Difficult Cutting Problem - What Tool Would You Use?

Discussion in 'Boatbuilding' started by CatBuilder, Nov 6, 2011.

  1. Boston

    Boston Previous Member

    make a jig for that beam saw and cut it from both sides. Ive done lots of odd ball cutting and if you want accurate joinery you gotta use a jig if your cutting anything irregular in shape.

    And yes you can work wonders with a chain saw if your well enough practiced but an amateur with one is damn dangerous specially on a plunge cut like what your describing


    it can be a simple plywood form like a box or something that slips down over the offending piece. Lay it out on the jig and do a practice piece, once you've got it down then try it out on that million dollar looking dagger board.

    Best of luck
  2. Dave T
    Joined: Sep 2011
    Posts: 250
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    Location: Anamosa Iowa and North Buena Vista on the Mississi

    Dave T Senior Member

    I would screw a metal guide to the back side such as some 3/4" by 1.5" tubing or what ever else you have handy put a little lube on the tube and if your careful the sawsall blade will follow the tube and your cut will be square remove the screws and fill the holes. I like the picture I tried to zoom in to see the dagger board.

    Dave T
  3. CatBuilder

    CatBuilder Previous Member

    If only I *were* an amateur with a chainsaw... I'd probably be a more pleasant guy! :D
  4. Boston

    Boston Previous Member


    I've just seen a lot of accidents. And my condolences for the experience. Its kinda a curse knowing how to build a "logy", once your labeled competent with a chain saw, if your not careful, its all you'll ever do. Back in the day I'd get calls about once a week, someone building something with log accents.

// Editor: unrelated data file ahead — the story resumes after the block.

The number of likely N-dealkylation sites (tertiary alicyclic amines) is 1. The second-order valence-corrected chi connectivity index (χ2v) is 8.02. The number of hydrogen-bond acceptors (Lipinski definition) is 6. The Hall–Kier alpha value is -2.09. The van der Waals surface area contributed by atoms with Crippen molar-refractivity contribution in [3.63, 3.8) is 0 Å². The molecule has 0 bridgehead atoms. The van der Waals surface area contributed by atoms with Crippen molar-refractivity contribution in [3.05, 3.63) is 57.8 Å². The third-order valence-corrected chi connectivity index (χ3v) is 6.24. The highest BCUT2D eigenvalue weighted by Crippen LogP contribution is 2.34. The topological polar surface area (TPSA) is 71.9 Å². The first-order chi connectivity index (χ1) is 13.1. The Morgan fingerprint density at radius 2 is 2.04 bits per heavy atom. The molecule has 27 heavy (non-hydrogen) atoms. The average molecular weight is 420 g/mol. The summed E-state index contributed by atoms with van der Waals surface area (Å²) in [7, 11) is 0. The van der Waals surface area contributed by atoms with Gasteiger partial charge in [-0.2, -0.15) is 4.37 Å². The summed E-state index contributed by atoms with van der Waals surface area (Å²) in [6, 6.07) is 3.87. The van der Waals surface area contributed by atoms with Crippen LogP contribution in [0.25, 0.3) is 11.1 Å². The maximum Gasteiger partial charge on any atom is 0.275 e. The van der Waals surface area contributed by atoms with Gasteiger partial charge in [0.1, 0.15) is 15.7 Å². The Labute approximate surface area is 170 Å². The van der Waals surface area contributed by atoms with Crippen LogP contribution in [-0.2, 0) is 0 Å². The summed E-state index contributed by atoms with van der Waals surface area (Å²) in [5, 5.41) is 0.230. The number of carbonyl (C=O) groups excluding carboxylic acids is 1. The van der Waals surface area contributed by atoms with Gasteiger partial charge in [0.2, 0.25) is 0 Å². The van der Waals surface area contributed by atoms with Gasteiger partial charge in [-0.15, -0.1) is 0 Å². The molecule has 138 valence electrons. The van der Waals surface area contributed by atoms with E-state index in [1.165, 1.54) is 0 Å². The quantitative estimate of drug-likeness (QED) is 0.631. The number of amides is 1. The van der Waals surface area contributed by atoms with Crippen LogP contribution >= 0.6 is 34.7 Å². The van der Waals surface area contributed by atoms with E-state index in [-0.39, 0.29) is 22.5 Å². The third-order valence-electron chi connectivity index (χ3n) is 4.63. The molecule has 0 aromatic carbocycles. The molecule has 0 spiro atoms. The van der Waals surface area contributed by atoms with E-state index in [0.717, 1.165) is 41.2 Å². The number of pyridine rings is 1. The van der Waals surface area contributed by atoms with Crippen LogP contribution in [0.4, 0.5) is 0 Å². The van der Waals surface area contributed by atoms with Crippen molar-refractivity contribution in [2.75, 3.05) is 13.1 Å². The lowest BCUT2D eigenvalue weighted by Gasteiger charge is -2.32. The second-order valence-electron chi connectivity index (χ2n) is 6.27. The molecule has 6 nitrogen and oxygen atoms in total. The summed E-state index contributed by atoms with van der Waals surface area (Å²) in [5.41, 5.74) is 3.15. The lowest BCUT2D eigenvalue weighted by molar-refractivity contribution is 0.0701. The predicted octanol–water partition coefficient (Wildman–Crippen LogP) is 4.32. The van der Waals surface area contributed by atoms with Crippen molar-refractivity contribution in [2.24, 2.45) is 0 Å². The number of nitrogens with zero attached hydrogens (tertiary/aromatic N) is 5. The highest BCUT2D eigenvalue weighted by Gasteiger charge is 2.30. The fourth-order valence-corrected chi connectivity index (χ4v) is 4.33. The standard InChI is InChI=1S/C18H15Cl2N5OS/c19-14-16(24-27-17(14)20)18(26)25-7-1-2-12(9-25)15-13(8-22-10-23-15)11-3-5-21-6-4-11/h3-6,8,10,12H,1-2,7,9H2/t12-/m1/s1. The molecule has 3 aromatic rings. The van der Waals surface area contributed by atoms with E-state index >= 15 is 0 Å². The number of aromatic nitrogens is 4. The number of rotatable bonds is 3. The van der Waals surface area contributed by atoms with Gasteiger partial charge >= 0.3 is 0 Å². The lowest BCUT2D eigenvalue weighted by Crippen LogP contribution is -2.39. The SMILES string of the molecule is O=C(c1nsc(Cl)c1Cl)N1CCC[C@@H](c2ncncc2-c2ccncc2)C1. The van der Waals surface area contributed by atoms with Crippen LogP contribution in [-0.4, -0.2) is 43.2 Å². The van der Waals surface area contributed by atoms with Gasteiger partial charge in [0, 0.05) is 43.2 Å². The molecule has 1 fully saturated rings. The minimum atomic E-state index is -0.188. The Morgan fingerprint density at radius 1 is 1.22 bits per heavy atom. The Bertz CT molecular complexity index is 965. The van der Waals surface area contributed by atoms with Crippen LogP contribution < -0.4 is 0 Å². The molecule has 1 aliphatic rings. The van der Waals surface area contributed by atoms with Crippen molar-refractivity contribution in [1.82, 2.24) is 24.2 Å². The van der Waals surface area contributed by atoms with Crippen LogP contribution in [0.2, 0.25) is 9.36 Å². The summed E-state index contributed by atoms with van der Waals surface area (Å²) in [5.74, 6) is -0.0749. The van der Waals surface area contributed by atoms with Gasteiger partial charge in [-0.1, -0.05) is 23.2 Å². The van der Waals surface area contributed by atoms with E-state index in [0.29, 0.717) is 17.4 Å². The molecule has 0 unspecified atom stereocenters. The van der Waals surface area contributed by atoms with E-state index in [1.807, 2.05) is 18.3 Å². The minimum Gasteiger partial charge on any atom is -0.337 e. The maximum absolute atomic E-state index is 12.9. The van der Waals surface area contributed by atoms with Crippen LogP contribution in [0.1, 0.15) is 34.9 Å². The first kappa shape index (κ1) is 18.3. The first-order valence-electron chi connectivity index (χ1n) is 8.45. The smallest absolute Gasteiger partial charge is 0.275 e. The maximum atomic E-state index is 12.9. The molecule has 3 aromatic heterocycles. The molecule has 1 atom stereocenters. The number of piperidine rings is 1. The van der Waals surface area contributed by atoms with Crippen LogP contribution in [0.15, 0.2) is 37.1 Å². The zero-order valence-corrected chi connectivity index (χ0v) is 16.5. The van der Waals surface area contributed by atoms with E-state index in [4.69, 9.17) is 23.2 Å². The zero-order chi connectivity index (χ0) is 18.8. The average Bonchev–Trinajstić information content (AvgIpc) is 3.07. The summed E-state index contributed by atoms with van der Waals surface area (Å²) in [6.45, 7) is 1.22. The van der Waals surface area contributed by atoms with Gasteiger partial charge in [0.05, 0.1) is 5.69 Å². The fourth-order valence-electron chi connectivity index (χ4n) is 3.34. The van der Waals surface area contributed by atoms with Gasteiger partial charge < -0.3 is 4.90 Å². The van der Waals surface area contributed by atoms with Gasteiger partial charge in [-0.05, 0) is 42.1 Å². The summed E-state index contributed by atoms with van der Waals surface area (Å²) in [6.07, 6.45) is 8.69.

Anyway do the jig and the beam saw. A sawsall will never give you a very nice cut, its more of an eraser than anything else.

  5. CatBuilder

    CatBuilder Previous Member

    Yeah, I grew up rural (read cut, split and stacked dozens of cords of wood for the parents), then used my current chain saw as my only source of heat, living aboard full time for a few winters in Maine. New England. You know how it goes! :D

    I don't know where this thread came from again (it's old), but I ended up just using a hole saw on the 4 corners. I went far enough through that the pilot bit popped out the back. This gave me a true center to go at it from the other side with the hole saw again. Those round cuts then fell out...

    Then I used a circular saw to cut part way through the glass/foam on each side, connecting the 4 corners (which were already cut out by the 4 hole saw cuts).

    From there, I used a hand saw to cut the remaining foam in the center of the board's core... tidying the whole thing up with a belt sander and a bit of hand sanding in the hard to reach spots.

    I guess a jig may have been faster, but those boards are now done.
  6. Boston

    Boston Previous Member

    why is it that most of the time nudist are exactly the people you don't want to see with there cloths off. :D:D:D

  7. CatBuilder

    CatBuilder Previous Member

    Ain't that the truth!!!:D
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